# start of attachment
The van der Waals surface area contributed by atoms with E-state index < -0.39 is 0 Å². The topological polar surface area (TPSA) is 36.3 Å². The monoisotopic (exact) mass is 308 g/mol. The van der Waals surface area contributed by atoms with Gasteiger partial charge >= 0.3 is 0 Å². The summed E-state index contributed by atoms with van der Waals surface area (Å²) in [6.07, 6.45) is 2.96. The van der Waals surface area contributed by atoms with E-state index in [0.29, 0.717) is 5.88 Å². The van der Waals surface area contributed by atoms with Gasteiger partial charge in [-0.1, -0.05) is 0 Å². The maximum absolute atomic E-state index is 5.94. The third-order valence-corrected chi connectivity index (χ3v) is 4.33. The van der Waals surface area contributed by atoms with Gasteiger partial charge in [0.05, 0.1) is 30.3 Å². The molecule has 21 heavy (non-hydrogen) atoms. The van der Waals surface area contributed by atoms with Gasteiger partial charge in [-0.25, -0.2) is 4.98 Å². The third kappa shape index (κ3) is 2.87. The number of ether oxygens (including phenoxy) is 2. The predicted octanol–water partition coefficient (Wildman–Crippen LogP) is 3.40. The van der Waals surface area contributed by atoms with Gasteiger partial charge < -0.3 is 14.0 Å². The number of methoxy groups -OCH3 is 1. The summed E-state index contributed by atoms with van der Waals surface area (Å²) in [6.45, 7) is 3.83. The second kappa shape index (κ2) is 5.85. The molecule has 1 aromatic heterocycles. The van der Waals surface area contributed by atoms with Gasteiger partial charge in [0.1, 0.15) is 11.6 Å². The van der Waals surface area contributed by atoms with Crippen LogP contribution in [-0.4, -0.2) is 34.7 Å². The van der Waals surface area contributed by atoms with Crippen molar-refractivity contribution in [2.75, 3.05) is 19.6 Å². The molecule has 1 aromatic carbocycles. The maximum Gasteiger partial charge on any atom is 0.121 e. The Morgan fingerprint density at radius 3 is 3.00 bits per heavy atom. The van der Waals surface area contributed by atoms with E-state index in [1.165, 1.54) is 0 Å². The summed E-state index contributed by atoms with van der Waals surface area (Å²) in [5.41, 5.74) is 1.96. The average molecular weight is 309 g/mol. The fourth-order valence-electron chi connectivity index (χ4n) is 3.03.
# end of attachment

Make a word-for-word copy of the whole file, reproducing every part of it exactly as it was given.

The van der Waals surface area contributed by atoms with E-state index < -0.39 is 0 Å². The topological polar surface area (TPSA) is 36.3 Å². The monoisotopic (exact) mass is 308 g/mol. The van der Waals surface area contributed by atoms with Gasteiger partial charge >= 0.3 is 0 Å². The summed E-state index contributed by atoms with van der Waals surface area (Å²) in [6.07, 6.45) is 2.96. The van der Waals surface area contributed by atoms with E-state index in [0.29, 0.717) is 5.88 Å². The van der Waals surface area contributed by atoms with Gasteiger partial charge in [-0.1, -0.05) is 0 Å². The maximum absolute atomic E-state index is 5.94. The third-order valence-corrected chi connectivity index (χ3v) is 4.33. The van der Waals surface area contributed by atoms with Gasteiger partial charge in [0.05, 0.1) is 30.3 Å². The molecule has 21 heavy (non-hydrogen) atoms. The van der Waals surface area contributed by atoms with Gasteiger partial charge in [-0.25, -0.2) is 4.98 Å². The third kappa shape index (κ3) is 2.87. The number of ether oxygens (including phenoxy) is 2. The predicted octanol–water partition coefficient (Wildman–Crippen LogP) is 3.40. The van der Waals surface area contributed by atoms with Gasteiger partial charge < -0.3 is 14.0 Å². The number of methoxy groups -OCH3 is 1. The summed E-state index contributed by atoms with van der Waals surface area (Å²) in [6.45, 7) is 3.83. The second kappa shape index (κ2) is 5.85. The molecule has 1 aromatic heterocycles. The van der Waals surface area contributed by atoms with Gasteiger partial charge in [0.1, 0.15) is 11.6 Å². The van der Waals surface area contributed by atoms with Crippen LogP contribution in [-0.4, -0.2) is 34.7 Å². The van der Waals surface area contributed by atoms with Crippen molar-refractivity contribution in [2.75, 3.05) is 19.6 Å². The molecule has 1 aromatic carbocycles. The maximum Gasteiger partial charge on any atom is 0.121 e. The Morgan fingerprint density at radius 3 is 3.00 bits per heavy atom. The van der Waals surface area contributed by atoms with E-state index in [1.165, 1.54) is 0 Å². The summed E-state index contributed by atoms with van der Waals surface area (Å²) in [5.41, 5.74) is 1.96. The average molecular weight is 309 g/mol. The fourth-order valence-electron chi connectivity index (χ4n) is 3.03.